A healthy living blog from Marshfield Clinic

Sugar detox: 5 small changes to reduce your sugar intake

A young woman eats an apple.

A healthier diet by slowly reducing sugar intake is a helpful tip if you want to start getting healthier.

If you’re looking for a way to improve your overall health, a sugar detox and better nutrition can be key components in helping you feel better.

Cutting down your sugar intake offers many benefits, said Samantha Bulgrin, Marshfield Clinic Health System registered dietitian and certified diabetes educator.

“Energy levels tend to be down overall for people with high sugar intake,” Bulgrin said. “It gives you that initial boost, but there is a fatigue factor for people who consume a lot of sugar. You get that boost, but the crash comes with it.

“Another regular problem we see is using sweets as a reward. When we do that it releases dopamine and makes you happy, but eventually tolerance increases and you have to have more to get that same feeling.”

Here are some ways to reduce your sugar consumption.

Find healthier replacements for soda

Energy drinks. Soda. Sweet tea. Juice. All contain high levels of sugar.

Sugar-sweetened beverages are associated with weight gain and obesity, type 2 diabetes, heart disease, kidney disease, tooth decay, cavities and more according to the Center for Disease Control and Prevention (CDC). Limiting the amount of sugary beverages you drink can help you maintain a healthy weight and have a healthy diet.

Beverages are the leading category source of added sugars (47% of all added sugars) according to the American Heart Association.

Some better options other than water include flavored water packets or low calorie drinks.

While it would be nice to cut out sugar, Bulgrin says we shouldn’t aim to get rid of sugar “cold turkey.”

“I tell people it’s important to assess yourself as an individual. Some can just decide they’re not going to buy anything with a lot of sugar, and they can do that,” Bulgrin said. “But most people need to go for a gradual pace.”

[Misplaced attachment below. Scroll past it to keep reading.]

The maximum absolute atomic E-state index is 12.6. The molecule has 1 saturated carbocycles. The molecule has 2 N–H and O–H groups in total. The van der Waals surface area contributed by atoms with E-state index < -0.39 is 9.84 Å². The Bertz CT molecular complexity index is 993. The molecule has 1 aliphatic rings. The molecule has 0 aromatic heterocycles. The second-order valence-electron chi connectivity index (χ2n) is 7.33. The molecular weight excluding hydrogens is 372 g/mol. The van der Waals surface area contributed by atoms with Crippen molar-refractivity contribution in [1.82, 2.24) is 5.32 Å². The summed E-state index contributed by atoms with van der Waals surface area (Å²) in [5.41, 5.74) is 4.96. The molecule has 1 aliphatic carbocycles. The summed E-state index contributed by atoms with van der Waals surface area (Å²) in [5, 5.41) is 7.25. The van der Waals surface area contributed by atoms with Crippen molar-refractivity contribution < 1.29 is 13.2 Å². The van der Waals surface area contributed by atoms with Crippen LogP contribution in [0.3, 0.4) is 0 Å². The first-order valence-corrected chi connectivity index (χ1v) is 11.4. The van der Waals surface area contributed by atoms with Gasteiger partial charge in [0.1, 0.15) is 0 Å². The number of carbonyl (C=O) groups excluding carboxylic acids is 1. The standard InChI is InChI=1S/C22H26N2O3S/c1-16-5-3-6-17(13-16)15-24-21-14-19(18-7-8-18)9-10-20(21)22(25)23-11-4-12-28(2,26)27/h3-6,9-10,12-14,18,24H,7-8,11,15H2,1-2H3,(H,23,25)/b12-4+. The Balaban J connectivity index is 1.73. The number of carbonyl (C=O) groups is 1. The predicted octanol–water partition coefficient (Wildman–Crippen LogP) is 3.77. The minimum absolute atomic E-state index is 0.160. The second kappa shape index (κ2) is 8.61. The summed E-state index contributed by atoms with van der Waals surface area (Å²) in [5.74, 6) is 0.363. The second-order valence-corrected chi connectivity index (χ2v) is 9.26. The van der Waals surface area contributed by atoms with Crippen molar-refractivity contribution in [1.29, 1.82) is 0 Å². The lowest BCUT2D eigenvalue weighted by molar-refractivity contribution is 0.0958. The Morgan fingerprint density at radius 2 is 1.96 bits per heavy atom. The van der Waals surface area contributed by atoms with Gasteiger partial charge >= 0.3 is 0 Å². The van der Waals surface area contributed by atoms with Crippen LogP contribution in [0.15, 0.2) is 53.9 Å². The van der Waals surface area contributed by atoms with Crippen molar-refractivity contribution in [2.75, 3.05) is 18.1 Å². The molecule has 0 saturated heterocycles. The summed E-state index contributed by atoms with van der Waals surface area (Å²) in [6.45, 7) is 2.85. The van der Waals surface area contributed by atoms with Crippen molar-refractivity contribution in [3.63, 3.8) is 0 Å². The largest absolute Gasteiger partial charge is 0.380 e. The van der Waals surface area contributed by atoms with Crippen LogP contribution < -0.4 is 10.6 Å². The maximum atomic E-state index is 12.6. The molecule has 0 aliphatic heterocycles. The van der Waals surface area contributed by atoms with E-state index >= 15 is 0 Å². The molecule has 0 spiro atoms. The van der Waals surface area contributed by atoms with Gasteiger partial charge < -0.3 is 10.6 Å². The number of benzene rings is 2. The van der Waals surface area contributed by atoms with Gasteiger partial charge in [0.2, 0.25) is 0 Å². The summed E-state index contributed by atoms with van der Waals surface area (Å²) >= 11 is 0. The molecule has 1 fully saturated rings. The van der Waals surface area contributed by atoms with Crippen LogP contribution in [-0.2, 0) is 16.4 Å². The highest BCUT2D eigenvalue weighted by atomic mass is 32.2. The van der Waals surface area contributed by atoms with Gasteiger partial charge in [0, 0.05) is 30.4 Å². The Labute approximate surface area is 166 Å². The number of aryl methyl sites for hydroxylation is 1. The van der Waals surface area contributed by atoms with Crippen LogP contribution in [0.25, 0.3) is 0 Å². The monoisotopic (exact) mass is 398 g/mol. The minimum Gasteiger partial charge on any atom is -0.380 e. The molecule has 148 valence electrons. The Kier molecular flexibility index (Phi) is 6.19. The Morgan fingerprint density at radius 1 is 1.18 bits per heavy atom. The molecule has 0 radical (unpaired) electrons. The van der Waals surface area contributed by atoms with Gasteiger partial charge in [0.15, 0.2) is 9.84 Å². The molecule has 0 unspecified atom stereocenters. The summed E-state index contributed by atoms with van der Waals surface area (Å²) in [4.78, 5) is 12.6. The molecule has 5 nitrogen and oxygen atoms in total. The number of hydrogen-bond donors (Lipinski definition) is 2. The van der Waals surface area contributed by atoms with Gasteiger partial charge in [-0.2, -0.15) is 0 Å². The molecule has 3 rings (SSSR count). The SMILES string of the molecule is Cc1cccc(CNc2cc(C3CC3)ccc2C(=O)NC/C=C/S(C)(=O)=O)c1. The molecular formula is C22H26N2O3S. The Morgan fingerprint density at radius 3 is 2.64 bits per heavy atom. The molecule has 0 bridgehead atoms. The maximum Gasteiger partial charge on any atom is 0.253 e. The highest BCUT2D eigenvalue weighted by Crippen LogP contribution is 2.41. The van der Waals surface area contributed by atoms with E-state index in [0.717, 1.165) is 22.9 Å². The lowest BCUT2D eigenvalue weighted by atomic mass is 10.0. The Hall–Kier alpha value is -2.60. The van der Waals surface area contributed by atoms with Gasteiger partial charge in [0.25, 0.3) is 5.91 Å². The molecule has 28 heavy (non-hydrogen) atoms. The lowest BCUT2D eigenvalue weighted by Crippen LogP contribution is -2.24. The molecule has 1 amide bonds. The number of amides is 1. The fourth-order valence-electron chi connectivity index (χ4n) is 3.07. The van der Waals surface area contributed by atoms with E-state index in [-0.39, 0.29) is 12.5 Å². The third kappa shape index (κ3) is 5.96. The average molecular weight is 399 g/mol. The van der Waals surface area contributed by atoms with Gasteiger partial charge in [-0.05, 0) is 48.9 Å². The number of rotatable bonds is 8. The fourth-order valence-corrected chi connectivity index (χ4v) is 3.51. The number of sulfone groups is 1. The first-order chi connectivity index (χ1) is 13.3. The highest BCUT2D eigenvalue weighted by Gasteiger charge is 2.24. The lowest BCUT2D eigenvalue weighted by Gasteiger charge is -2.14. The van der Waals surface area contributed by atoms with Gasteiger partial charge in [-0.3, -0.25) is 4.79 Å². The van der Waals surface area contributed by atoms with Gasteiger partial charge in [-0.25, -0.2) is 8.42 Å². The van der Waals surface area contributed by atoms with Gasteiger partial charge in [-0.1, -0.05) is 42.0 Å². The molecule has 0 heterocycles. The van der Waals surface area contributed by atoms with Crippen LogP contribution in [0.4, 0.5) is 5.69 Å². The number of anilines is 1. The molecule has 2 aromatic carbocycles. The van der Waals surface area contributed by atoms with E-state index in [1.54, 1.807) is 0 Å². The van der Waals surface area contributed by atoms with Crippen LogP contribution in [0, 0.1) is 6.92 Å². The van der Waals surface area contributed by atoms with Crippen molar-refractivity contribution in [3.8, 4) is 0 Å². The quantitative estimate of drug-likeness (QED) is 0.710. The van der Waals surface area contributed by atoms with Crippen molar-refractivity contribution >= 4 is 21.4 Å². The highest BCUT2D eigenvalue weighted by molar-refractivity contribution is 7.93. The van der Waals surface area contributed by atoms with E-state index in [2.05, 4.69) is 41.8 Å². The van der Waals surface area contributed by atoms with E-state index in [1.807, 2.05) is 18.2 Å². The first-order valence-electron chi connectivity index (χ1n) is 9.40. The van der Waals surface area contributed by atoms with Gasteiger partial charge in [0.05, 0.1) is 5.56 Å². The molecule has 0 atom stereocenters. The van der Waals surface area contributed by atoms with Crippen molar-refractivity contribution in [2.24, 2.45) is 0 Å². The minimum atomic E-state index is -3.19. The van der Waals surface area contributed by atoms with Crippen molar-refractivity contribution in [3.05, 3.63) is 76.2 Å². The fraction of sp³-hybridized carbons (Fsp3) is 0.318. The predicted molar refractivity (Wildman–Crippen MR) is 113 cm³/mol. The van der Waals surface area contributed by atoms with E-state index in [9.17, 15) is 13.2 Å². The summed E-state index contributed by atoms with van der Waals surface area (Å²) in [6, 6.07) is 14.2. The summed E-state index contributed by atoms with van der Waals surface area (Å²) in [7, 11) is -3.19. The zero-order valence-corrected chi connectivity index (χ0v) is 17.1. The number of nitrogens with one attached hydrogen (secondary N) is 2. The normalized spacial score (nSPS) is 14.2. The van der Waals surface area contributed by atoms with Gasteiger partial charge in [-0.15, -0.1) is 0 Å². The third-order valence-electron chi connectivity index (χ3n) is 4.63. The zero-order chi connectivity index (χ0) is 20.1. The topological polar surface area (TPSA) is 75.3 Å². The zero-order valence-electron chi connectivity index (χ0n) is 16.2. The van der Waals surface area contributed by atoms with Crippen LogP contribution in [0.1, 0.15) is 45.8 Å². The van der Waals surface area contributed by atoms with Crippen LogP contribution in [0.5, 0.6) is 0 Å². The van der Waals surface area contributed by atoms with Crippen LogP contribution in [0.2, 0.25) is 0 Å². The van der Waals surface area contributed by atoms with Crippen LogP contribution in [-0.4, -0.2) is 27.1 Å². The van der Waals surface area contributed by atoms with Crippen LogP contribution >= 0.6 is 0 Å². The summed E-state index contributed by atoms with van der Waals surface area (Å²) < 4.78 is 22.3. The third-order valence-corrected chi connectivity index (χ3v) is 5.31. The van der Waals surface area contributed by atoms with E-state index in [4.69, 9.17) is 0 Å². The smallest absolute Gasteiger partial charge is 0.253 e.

Find natural sweetness

If soda or drinks aren’t your problem, perhaps it is your diet that needs a closer look. There are many temptations for someone with a sweet tooth – cake, candy, cookies.

According to the American Heart Association, the recommended amount of sugar is 6 to 9 teaspoons – about 36 g – per day or about 100 to 150 calories of sugar. The average amount of sugar consumed is roughly three times that at about 22 teaspoons of sugar and around 350 to 400 calories per day.

Bulgrin said a tip is to look for things with natural sweetness like fruit, yogurt, pudding and sugar-free popsicles. If you can’t go completely without that sweet-taste quality, Bulgrin says to try and use smaller portions, like a mini candy bar instead of say a king size.

“Sometimes all we crave is the taste and that’s enough,” she said.

Pay attention to food labels and recipes

One pivotal part of a diet is grocery shopping. When going to the grocery store, look at food labels. You can keep the temptation out of the house.

By looking at food labels, you can be made aware of some of the surprising foods packed with sugar like some cereals, granola bars and other foods.

”I tell my patients to stay out of the middle aisles,” Bulgrin said. “A lot of sugary cereal, granola bars and fruit snacks are there. Look at food labels and compare them to others on the shelf.”

Keep a food log

Write down what you eat. Sometimes we don’t pay attention or even remember having a snack when we’re bored or it is so engrained in our nightly routine.

Food logs can help bring clarity to areas of your diet that need attention.

“It doesn’t have to be overly detailed, just write down what you eat,” Bulgrin said. “Then you can go through and look for a substitute. A food log helps see where the problem areas are and what’s missing. Sometimes we don’t pay attention overall to the quality of our diets.”

Decrease portion size

“I am a big supporter of small portions in a diet,” Bulgrin said. “Maybe instead of three cookies, eat one. Or try for something like string cheese or nuts to replace sweets. Sometimes it isn’t that we want to eat, but we’re bored or just want a taste.”

If you’re concerned about your diet or nutrition, talk with your primary care provider.

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